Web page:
According to Federoff and Moran (1997) Sex offenders as a group tends to have difficulty establishing lasting relationships, and following conviction, have trouble obtaining stable employment. As a result, they have fewer ties to their community and tend to be transient. (p. 272). The majority of sex offender treatment specialists identify similar problems for sex offender clients, including (but not limited to) poor anger management skills, fear, lack of trust, low self-esteem, feelings of rejection, inadequate social skills, lack of empathy, isolation from others, and poor communication skills. These skills need to be improved, and that happens when sex offenders have good community support systems and close ties in the community.

We cannot dismiss the possibility that some percentage of offenders will reoffend because of the stress and pressure imposed by a hostile, rejectionist community that has branded the offender as a pariah. Thus we may be unwittingly increasing the likelihood that some sex offenders reoffend. There is ample clinical evidence to suggest that maintenance in the community is the most difficult part of reducing re-offense risk. Most sex offenders, even those that are released from treatment programs, are returned to the community with few, if any, support systems and expected "to swim." Satisfactory reintegration and adjustment often poses the greatest challenge, even for the most well-intentioned ex-offender. (Prentky, 1996, p. 295)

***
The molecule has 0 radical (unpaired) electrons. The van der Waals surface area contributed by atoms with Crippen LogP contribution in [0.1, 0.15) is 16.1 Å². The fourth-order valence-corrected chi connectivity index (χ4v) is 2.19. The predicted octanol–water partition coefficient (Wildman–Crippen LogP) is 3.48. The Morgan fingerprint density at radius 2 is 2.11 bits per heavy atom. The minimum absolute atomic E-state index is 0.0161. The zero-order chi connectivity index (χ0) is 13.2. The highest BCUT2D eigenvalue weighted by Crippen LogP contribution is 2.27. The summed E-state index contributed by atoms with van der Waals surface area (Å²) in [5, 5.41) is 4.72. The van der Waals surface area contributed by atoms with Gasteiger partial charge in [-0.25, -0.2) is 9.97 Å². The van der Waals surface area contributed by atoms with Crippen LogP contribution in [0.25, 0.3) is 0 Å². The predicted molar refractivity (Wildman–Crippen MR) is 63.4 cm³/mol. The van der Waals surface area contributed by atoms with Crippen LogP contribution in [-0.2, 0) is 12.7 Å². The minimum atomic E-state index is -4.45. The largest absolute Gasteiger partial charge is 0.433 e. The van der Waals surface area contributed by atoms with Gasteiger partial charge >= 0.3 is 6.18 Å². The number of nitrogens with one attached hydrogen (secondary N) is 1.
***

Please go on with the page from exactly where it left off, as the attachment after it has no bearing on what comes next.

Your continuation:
Bill C-23 will make it very difficult for individuals to gain employment, will increase the stigma and oppression felt by the offender and reaffirm to society the untruth that all former offenders are a continuing risk to the community. By far the greatest potential negative impact of the new legislation will be to undermine treatment for sex offenders and thereby increase recidivism rates:

“..Myths about sex offenders and victims, inflated recidivism rates, claims that sex offender treatment is ineffective and highly publicized cases involving predatory offenders fuel negative public sentiment and exacerbate concerns by policymakers and the public alike about the return of offenders to local communities.. Furthermore, the proliferation of legislation that specifically targets the sexual offender population- including longer minimum mandatory sentences for certain sex crimes, expanded registration..Policies and that restrict employment or travel- can inadvertently but significantly hamper reintegration efforts.